Mario Lozada

May 2013
Class of 2014


I believe this about nursing… it’s about helping people thrive even during the toughest times in life.

I will never forget the numbness I felt when I first learned that I had cancer. I had come to the emergency room at 5am on a Saturday morning after experiencing an unusual pain in my chest for a week. I would have never expected what the x-ray revealed: a large tumor pressed against my heart. After the doctor showed me the x-ray, I felt numb. I was certain I would die within weeks, if not months. Uncertain about how much longer I had to live, I began saying my goodbyes to my family and friends.

My condition deteriorated rapidly, and within days I was placed on supplemental oxygen to breathe. After spending nearly a month in the hospital undergoing extensive procedures and surgical biopsies, I was given my diagnosis. I was diagnosed with stage 4 cancer, caused by a rare type of lymphoma that usually strikes people in their 60s or 70s. I was 26 years old at the time.

For the next half-year, I underwent chemo every 3 weeks, followed by a month of radiation. During my treatment, a home-care nurse came to monitor my condition every week. One day, when I was very sick, the nurse said to me: “You’ll be ok. The human body is strong. It wants to live. You will beat this.” Suddenly, as if her words were more powerful than any chemo or radiation, I realized that I could beat cancer, and that I could survive.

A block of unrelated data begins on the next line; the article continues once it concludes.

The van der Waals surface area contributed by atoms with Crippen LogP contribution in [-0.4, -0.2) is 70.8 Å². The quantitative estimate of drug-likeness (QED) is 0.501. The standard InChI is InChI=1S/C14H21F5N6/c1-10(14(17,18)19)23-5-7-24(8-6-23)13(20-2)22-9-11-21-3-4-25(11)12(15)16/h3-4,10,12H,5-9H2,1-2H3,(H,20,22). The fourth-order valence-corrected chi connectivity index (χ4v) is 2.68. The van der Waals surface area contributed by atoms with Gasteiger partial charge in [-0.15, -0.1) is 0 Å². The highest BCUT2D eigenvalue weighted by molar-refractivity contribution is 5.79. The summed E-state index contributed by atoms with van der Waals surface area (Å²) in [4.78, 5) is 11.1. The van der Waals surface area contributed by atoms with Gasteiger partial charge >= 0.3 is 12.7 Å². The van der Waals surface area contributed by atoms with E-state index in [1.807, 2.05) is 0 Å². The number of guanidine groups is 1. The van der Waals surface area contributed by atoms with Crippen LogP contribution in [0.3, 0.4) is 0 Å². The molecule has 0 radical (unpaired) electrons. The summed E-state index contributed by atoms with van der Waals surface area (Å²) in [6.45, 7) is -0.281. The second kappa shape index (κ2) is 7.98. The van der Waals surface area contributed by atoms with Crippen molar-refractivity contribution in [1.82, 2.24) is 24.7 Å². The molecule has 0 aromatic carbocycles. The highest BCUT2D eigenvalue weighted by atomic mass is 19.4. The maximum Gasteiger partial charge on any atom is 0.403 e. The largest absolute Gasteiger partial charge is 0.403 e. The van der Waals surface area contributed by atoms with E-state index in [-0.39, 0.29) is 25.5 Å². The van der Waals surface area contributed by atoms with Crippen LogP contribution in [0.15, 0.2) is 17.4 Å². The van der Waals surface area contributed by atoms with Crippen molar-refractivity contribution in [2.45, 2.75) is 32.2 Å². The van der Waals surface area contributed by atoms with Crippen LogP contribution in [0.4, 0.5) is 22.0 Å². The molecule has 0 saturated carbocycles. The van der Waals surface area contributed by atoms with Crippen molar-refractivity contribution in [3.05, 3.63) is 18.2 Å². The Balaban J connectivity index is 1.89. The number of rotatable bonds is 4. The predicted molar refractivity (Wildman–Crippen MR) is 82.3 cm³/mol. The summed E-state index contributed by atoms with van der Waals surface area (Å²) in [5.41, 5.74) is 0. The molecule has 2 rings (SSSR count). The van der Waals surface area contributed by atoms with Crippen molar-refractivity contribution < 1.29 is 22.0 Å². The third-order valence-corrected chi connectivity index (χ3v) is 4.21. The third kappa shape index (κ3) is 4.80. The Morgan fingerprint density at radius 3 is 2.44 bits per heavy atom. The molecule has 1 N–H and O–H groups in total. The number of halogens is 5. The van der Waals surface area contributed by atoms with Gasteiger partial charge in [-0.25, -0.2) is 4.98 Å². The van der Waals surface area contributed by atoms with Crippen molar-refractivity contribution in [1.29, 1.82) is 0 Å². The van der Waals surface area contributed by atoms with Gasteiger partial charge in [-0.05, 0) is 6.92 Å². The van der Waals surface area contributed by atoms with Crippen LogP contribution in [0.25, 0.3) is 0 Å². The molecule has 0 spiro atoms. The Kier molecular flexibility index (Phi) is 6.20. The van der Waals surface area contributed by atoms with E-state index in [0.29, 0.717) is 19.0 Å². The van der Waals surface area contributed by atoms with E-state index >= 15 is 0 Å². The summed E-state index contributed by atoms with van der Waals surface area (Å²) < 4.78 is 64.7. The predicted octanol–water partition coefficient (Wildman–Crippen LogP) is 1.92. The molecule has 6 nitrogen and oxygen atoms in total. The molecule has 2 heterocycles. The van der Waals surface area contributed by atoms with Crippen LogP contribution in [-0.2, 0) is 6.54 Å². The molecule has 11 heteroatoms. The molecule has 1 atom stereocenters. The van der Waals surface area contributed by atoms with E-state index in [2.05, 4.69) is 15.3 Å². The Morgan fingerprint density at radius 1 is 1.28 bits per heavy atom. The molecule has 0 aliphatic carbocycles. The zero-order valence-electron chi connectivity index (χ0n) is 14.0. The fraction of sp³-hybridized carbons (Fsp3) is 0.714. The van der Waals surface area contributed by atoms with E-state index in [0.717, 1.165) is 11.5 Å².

Throughout the harrowing 6 months of treatment, my condition steadily improved. The tumor shrunk more than 50% in just 3 months. At the end of treatment, I was told that I had an 80% chance that the cancer would go into remission and never return. Presently, I live a mostly normal life, patiently waiting and hoping for the official word that my cancer is gone.

Cancer has taught me a lot. It has taught me that tomorrow is never promised, and that the course of your life can change in an instant. It has also taught me that I can thrive even during the toughest times in life. And, perhaps most importantly, it has shown me my goal in life. It has given me the determination not only to overcome my own cancer, but also to pursue oncology nursing so that, one day, I may help others overcome their cancer.